Howard Hussey, one of his assistants, jotted down one day the labels on a series of folders piled on book-cases: Landscapes, Cloudscapes, Faces of the Young, Debutants, Bird Portraits, City exteriors, Jeanne Eagles, Malibran, Debussy.

Hussey was riding with him on the bus one day on the way to deposit some checks in the bank when he noticed that Cornell was not paying any attention to what he was saying. Cornell was transfixed by a sudden wonder, put on presumably for his sole benefit: a lustrously pink cloud alone in the sky, fading imperceptibly into the blue intensity over LaGuardia airport. Such moments were to find their way through crooked channels into his boxes.
What they meant precisely when they got there was something on which Cornell would, and probably could, shed no light.
The boxes may be mysterious, but they are not necessarily obscure. Sometimes it is easy to trace their connection with Cornell’s obsessive interests. Thus, he was fascinated with the career of the early 19th-century opera singer Maria Malibran, and several of his collages and boxes are in his unique way a kind of memorial to her.

Or the box may be a memorial to a whole age, as the hinged wooden one with a velvet-colored lid bearing a photograph of the legendary ballerina Taglioni and an inscription that reads: “On a moonlight night in the winter of 1885 the carriage of Taglioni was halted by a Russian highwayman, and that entrancing creature commanded to dance for this audience of one upon a panther’s skin spread over the snow beneath the stars. From this actuality rose the legend that to keep alive the memory of this adventure, so precious to her, Taglioni formed the habit of placing a piece of artificial ice in her jewel casket or dressing table where, melting among the sparkling stones, there was evoked a hint of the atmosphere of the starlit heavens over the ice-covered landscape.”
The layered chest is sealed with glass, lined with velvet, and contains two necklaces, glass tubes and bits of tulle. In little more than a nutshell you have all the passion and pathos, the cockeyed gallantry and the glorious absurdity of the 19th century Romantics, those moths desiring a star.

A Cornell box can be quite light-hearted. Witness A Poetry Ballet (for Jacques Offenbach) in which the composer of the cancan melodies of Orpheus in the Underworld is celebrated by a lobster quadrille inspired by Alice in Wonderland: plastic lobsters with bead necklaces and tulle skirts hanging from strings beneath a miscellany of spoons and forks.
More often it is distant, muted, melancholy. The Renaissance boys, the glass tubes, the charts of the stars, all hint at something distant and a little sad. Like any dreamer, Cornell could shift his moods unpredictably. He was not bound by any canons of good taste. Admirers who thought that the engravings he cut out of Victorian books were delightful may have thought otherwise when he cut pictures of nudes from photography magazines as well. Highbrow visitors to Utopia were displeased to see a garish tablecloth showing a calypso dance and bearing the greeting: “Welcome to Jamaica.”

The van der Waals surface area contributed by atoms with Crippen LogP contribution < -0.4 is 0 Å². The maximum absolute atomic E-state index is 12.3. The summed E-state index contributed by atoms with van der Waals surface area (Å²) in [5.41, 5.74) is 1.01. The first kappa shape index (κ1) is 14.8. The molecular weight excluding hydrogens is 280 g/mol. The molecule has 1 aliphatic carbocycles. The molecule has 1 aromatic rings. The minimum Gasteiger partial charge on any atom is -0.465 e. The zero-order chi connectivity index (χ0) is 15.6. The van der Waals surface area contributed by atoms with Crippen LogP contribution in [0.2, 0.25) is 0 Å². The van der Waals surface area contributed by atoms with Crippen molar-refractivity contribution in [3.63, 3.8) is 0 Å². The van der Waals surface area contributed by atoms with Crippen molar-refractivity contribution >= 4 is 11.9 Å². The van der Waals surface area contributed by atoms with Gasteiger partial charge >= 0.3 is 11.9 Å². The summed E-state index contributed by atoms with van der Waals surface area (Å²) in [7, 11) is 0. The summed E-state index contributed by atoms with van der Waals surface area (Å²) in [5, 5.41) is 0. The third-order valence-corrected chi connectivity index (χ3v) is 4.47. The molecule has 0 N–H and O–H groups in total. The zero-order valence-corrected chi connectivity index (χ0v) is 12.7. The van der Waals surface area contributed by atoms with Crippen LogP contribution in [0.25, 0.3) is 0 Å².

In some respects Cornell was well read, he was a very learned man, but he was not an intellectual. He loved dancing at the fringes of the New York art world. He was an artist’s artist, a figure to be watched and puzzled over, but he seldom called himself an artist. “On voter registration,” he once said, “I call myself a designer.” In answer to a biographical query, he summed up his education as follows:
Went to Andover
No art instruction
Natural talent
He had no false modesty about the talent, however. He knew how good he was, and he appreciated recognition if it came in on the proper wavelengths. He had a shrewd sense of the commercial value of his work – he saw the value of his boxes go up from $15 to $10,000 in his lifetime – but he preferred to give them away to someone who had struck the right chord of recognition.

He once described his work as a “serious plaisanterie,” a serious joke. It has been the subject of some very heavy philosophical commentary, and Cornell boxes are prominently displayed these days in the halls of museums. But as most of his collectors have found, they belong rather in a lived-in living-room, placed more or less haphazardly on table or shelf, not to be stared at under a magnifying glass, but to be glanced at sideways at unscheduled moments, to spread a little of the light of other days on the bleak present, to remind us – another quote from cummings – that there is another world next door that is a lot more pleasant than this one.

©Robert Wernick 1980
Smithsonian Magazine March 1981

# 4